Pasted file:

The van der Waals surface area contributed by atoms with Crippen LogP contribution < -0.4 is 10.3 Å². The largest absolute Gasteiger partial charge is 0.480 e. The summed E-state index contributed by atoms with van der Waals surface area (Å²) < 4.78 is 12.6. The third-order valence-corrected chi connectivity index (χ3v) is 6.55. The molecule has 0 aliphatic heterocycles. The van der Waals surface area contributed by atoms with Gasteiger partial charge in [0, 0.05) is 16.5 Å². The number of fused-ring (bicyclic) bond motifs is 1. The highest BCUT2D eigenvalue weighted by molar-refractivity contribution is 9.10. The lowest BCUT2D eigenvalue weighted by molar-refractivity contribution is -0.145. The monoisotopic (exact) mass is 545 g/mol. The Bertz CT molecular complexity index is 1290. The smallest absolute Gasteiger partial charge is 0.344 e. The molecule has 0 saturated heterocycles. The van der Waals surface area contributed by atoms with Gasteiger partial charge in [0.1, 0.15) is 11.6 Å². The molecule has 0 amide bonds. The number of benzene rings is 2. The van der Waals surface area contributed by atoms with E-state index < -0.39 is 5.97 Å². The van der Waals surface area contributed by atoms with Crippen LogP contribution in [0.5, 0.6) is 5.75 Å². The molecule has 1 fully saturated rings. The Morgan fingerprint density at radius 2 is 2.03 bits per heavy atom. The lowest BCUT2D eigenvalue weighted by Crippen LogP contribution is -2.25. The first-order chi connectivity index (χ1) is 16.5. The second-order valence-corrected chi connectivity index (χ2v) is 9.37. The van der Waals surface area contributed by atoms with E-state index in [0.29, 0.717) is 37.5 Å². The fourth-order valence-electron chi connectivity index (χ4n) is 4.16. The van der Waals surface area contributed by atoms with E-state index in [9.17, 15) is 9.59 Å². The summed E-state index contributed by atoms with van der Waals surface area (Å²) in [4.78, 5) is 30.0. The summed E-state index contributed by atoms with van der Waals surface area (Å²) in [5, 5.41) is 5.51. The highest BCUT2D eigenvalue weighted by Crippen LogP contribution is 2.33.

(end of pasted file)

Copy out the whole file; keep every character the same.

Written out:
The van der Waals surface area contributed by atoms with Crippen LogP contribution < -0.4 is 10.3 Å². The largest absolute Gasteiger partial charge is 0.480 e. The summed E-state index contributed by atoms with van der Waals surface area (Å²) < 4.78 is 12.6. The third-order valence-corrected chi connectivity index (χ3v) is 6.55. The molecule has 0 aliphatic heterocycles. The van der Waals surface area contributed by atoms with Gasteiger partial charge in [0, 0.05) is 16.5 Å². The number of fused-ring (bicyclic) bond motifs is 1. The highest BCUT2D eigenvalue weighted by molar-refractivity contribution is 9.10. The lowest BCUT2D eigenvalue weighted by molar-refractivity contribution is -0.145. The monoisotopic (exact) mass is 545 g/mol. The Bertz CT molecular complexity index is 1290. The smallest absolute Gasteiger partial charge is 0.344 e. The molecule has 0 saturated heterocycles. The van der Waals surface area contributed by atoms with Gasteiger partial charge in [0.1, 0.15) is 11.6 Å². The molecule has 0 amide bonds. The number of benzene rings is 2. The van der Waals surface area contributed by atoms with E-state index < -0.39 is 5.97 Å². The van der Waals surface area contributed by atoms with Crippen LogP contribution in [0.5, 0.6) is 5.75 Å². The molecule has 1 fully saturated rings. The Morgan fingerprint density at radius 2 is 2.03 bits per heavy atom. The lowest BCUT2D eigenvalue weighted by Crippen LogP contribution is -2.25. The first-order chi connectivity index (χ1) is 16.5. The second-order valence-corrected chi connectivity index (χ2v) is 9.37. The van der Waals surface area contributed by atoms with E-state index in [0.29, 0.717) is 37.5 Å². The fourth-order valence-electron chi connectivity index (χ4n) is 4.16. The van der Waals surface area contributed by atoms with E-state index in [9.17, 15) is 9.59 Å². The summed E-state index contributed by atoms with van der Waals surface area (Å²) in [4.78, 5) is 30.0. The summed E-state index contributed by atoms with van der Waals surface area (Å²) in [5, 5.41) is 5.51. The highest BCUT2D eigenvalue weighted by Crippen LogP contribution is 2.33.